Approximately 3% of the world’s populations, (more than 350 million people) are chronically infected with hepatitis C virus (HCV) [1]. Chronic hepatitis C (CHC) is one of the most important causes of chronic liver diseases ranging from mild inflammation to fibrosis, cirrhosis and hepatocellular carcinoma, associated with the increased morbidity and mortality [2]. The identification of factors affecting fibrosis progression is critical for the optimal management of infected patients [3]. Factors associated with rapid progression of fibrosis include demographic characteristics (such as older age at infection and male sex), host genetic factors, viral co-infections (with the hepatitis B [HBV] or the human immunodeficiency virus [HIV]), metabolic features (such as steatosis, insulin resistance or iron overload) and exposure to toxic agents (alcohol, tobacco or cannabis) [4]. The estimation of fibrosis progression rate (FPR) based on the ratio of fibrosis stage to disease duration has been shown to reflect the true fibrosis progression. Recent studies have suggested that some viral genotypes, such as genotype 3, are associated with more rapid fibrosis progression than other genotypes [5-7].

It is well established fact that in HCV infected patients, the clinical findings, genotypes and viral load are strong predictors for the outcome of antiviral therapy [8]. Several authors tried to develop correlations between various non-invasive markers of liver damage (serum hyaluronic acid levels, collagen level, platelet count, serum bilirubin levels and elevated transaminases levels) with HCV viral load and genotypes in HCV infected patients, but no clear conclusions were formed [9-13].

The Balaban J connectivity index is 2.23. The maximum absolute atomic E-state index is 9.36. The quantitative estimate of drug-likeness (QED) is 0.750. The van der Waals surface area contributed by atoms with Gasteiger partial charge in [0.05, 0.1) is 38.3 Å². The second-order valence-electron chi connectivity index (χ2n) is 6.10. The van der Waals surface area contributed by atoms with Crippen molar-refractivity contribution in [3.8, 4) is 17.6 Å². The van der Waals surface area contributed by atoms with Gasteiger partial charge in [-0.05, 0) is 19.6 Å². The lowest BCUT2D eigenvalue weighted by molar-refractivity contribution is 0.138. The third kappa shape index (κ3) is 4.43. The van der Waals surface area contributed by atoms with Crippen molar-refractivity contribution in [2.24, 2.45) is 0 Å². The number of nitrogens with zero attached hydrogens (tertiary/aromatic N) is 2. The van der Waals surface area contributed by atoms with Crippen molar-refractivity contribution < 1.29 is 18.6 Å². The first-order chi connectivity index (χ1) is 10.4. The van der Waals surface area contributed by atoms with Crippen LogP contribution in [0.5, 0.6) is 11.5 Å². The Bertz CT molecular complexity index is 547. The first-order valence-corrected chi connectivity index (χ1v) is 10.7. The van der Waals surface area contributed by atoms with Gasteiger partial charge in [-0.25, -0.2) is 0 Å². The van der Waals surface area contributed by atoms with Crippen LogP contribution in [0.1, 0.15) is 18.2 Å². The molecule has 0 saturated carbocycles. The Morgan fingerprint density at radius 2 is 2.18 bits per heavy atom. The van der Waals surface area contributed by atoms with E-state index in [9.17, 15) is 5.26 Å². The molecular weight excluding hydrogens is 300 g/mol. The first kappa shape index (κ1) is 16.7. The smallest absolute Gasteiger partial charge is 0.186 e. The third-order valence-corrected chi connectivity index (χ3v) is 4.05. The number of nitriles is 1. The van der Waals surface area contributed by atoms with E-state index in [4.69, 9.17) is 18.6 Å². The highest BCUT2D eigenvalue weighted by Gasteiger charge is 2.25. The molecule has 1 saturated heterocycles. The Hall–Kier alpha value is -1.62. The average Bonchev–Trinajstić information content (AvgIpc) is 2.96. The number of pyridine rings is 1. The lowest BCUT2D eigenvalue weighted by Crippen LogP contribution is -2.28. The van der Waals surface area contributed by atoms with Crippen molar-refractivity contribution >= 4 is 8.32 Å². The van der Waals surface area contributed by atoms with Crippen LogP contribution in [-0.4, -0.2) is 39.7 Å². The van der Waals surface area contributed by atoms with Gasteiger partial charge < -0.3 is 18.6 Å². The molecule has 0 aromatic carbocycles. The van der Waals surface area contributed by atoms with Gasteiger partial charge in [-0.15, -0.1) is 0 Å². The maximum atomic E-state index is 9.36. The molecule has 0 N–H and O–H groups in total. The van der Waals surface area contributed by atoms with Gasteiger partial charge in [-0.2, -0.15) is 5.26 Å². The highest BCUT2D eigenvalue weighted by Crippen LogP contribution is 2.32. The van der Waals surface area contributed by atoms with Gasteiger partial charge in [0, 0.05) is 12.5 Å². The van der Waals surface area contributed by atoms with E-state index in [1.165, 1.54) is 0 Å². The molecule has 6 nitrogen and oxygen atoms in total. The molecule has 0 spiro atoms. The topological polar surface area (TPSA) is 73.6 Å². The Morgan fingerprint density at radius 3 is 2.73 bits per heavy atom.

This study was conducted to find the prevalence of HCV genotypes in Delhi, and to further investigate relation of these genotypes with liver fibrosis and disease activity markers. The correlation of genotype with severity of histopathological disease has not been studied from India, and only few studies have correlated viral load, biochemical markers with genotypes.

Materials and Methods


In the retrospective analysis, a total of 887 patients were enrolled according to inclusion/ exclusion criteria from the people visiting outpatient (OPD) or those admitted in wards/intensive care units (ICUs) of our hospital during January 2011 to July 2014. The liver biopsy was done only in 157/887 patients (according to the indication of biopsy as per institute’s protocol). The study was approved by the Ethics Committee of the institute. A detailed clinical history and clinical examination results were obtained from HIS (hospital information system) of the institute.

Inclusion criteria: Patient’s positive both for Anti HCV antibodies using 3rd generation Anti HCV chemiluminiscence micropartice immunoassay (CMIA) (Anti HCV Architect System, Abott, Weisbaden, Germany) and HCV Ribonucleic Acid (RNA) detection by reverse transcription-polymerase chain reaction (RTPCR).

Exclusion criteria: Patients with co-infections [chronic hepatitis B (CHB) or HIV], other non- infectious causes of chronic liver disease, history of alcohol intake, taking immunosuppressive drugs and chronic renal insufficiency were excluded from the study.